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When you’re searching for white paper sources, any company can claim they’re the best.

But finding the evidence to prove that can be tough.

Doing research to turn up the right nuggets of proof gives your white paper more authority.

Strong evidence creates affinity with the reader, strengthens your claims, and proves that your white paper is more than one vendor’s opinion.

Throughout your research, my advice is to think like a lawyer… and not some polite lawyer in a tailored suit in an air-conditioned office.

No, you have to think like a mad-dog, street-fighting mongrel with red eyes and sharp teeth and no interest in a win-win.

closeup stack of paperwork

As you work, always picture the other side’s lawyer trying to chew up your evidence and spit it out.

If someone can ask, “Says who?” or “Oh yeah?” or “Prove it!” you’ve got a hole in your research that you better patch before it’s too late.

Building an open-and-shut case

When you think like a lawyer, you want to build a case so tight that no judge can question it and no jury can resist it. You need an argument so tight it leaves the other side gasping for air.

That means digging up a mountain of evidence.

That means grilling subject matter experts and executives from the company sponsoring the white paper.

That takes reading past the first screen of Google search results to see what else may be there.

And that can mean hiking over to the nearest city or college library to consult the reference librarians.

That can mean pulling up tough-to find journal articles, or locating a relevant association to contact for an expert witness.

(Finished your white paper? Now send your client your list of sources.)

Finding sources for a white paper

You may think you can use any source under the sun in a white paper, but that’s not strictly true.

Some sources are far better than others: more credible, more authoritative, and more persuasive.

The following table lists many sources you could draw on for a white paper—from analysts to Wikipedia—along with some brief notes on each source.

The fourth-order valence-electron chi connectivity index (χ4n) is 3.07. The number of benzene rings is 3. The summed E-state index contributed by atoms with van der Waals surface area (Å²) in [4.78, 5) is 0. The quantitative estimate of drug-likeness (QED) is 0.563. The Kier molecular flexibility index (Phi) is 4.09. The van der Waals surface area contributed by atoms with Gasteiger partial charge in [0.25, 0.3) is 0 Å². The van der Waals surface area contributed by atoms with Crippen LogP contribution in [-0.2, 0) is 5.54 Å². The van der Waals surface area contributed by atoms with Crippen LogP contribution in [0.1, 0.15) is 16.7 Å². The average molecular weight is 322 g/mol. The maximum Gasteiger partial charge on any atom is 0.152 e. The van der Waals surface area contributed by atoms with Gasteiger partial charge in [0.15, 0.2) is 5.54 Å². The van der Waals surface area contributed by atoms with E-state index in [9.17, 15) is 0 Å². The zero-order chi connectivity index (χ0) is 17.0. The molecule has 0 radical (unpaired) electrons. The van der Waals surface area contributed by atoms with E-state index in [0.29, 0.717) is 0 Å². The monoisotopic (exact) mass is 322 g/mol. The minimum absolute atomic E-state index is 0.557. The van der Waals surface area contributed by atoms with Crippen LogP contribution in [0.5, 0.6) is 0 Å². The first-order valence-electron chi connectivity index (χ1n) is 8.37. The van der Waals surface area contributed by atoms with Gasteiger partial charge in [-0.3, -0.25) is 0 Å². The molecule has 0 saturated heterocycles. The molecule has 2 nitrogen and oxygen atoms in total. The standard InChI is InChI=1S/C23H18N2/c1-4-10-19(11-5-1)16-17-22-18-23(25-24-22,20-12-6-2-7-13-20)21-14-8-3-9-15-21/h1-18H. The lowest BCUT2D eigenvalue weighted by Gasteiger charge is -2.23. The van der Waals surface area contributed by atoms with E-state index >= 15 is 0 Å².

AnalystsYesAs long as they're credible
Associations YesAs long as they’re credible and established
Blogs BarelyUse only if you have no other sources
Books YesBest to use classics in the field or titles published after 2000
Consultants SometimesMake sure they’re impartial
ForumsNoNo credibility, usually anonymous
Go-to experts UsuallyMake sure they’re impartial
Government reportsYes Usually have high authority
Industry reportsUsuallyMake sure they’re factual
MagazinesYesBest published in the last five years
NewspapersUsually Stick to well-known papers, best published in the last two to three years
ProfessorsYesUsually have high authority
Sources inside the companyYes for background, No for quotingGood for background, but don’t quote them directly: they are clearly biased
Trade magazinesYesBest published in the last five years
WebsitesNot usuallyBe careful quoting from any website
White papers from other organizationsYesThe more recognized the organization, the better
White papers from other vendorsSometimes The more recognized the vendor, the better; but do not send prospects to your competition
White papers from the same companyNoNot convincing, and could create a circular argument
WikipediaNoWikipedia is a secondary source; use it to find primary sources


This article is a brief excerpt from White Papers for Dummies by Gordon Graham.

With dozens of tips and best practices for planning, producing, and promoting effective white papers, White Papers for Dummies is the most comprehensive guide to white papers every published.

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About Gordon Graham

Worked on 300 white papers on everything from choosing enterprise software to designing virtual worlds for kids, for clients from Silicon Valley to Switzerland, from household names like Google and Verizon to tiny startups with big ideas. Wrote White Papers for Dummies which earned more than 50 5-star ratings on Amazon. And named 2019 Copywriter of the Year by AWAI, the world's leading training organization for professional copywriters.

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1 Comment

  1. […] similar to how professors (and That White Paper Guy!) frown on papers that cite Wikipedia as a source. It’s a highly useful online reference, but it […]

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